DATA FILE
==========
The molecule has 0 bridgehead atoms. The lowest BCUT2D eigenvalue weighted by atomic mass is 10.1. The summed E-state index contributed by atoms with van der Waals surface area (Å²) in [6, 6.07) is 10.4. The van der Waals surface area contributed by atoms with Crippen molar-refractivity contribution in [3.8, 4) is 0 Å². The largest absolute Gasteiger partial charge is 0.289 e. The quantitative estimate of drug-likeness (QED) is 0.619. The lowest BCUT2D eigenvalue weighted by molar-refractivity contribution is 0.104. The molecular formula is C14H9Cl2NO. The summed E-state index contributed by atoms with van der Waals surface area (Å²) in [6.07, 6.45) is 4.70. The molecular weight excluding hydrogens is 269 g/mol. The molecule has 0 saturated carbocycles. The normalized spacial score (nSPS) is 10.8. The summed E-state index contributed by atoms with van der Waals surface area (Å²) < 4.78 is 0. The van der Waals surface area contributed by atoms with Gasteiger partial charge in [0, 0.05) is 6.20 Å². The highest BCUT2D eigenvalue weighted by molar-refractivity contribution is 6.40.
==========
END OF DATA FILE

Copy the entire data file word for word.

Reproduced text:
The molecule has 0 bridgehead atoms. The lowest BCUT2D eigenvalue weighted by atomic mass is 10.1. The summed E-state index contributed by atoms with van der Waals surface area (Å²) in [6, 6.07) is 10.4. The van der Waals surface area contributed by atoms with Crippen molar-refractivity contribution in [3.8, 4) is 0 Å². The largest absolute Gasteiger partial charge is 0.289 e. The quantitative estimate of drug-likeness (QED) is 0.619. The lowest BCUT2D eigenvalue weighted by molar-refractivity contribution is 0.104. The molecular formula is C14H9Cl2NO. The summed E-state index contributed by atoms with van der Waals surface area (Å²) in [6.07, 6.45) is 4.70. The molecular weight excluding hydrogens is 269 g/mol. The molecule has 0 saturated carbocycles. The normalized spacial score (nSPS) is 10.8. The summed E-state index contributed by atoms with van der Waals surface area (Å²) < 4.78 is 0. The van der Waals surface area contributed by atoms with Gasteiger partial charge in [0, 0.05) is 6.20 Å². The highest BCUT2D eigenvalue weighted by molar-refractivity contribution is 6.40.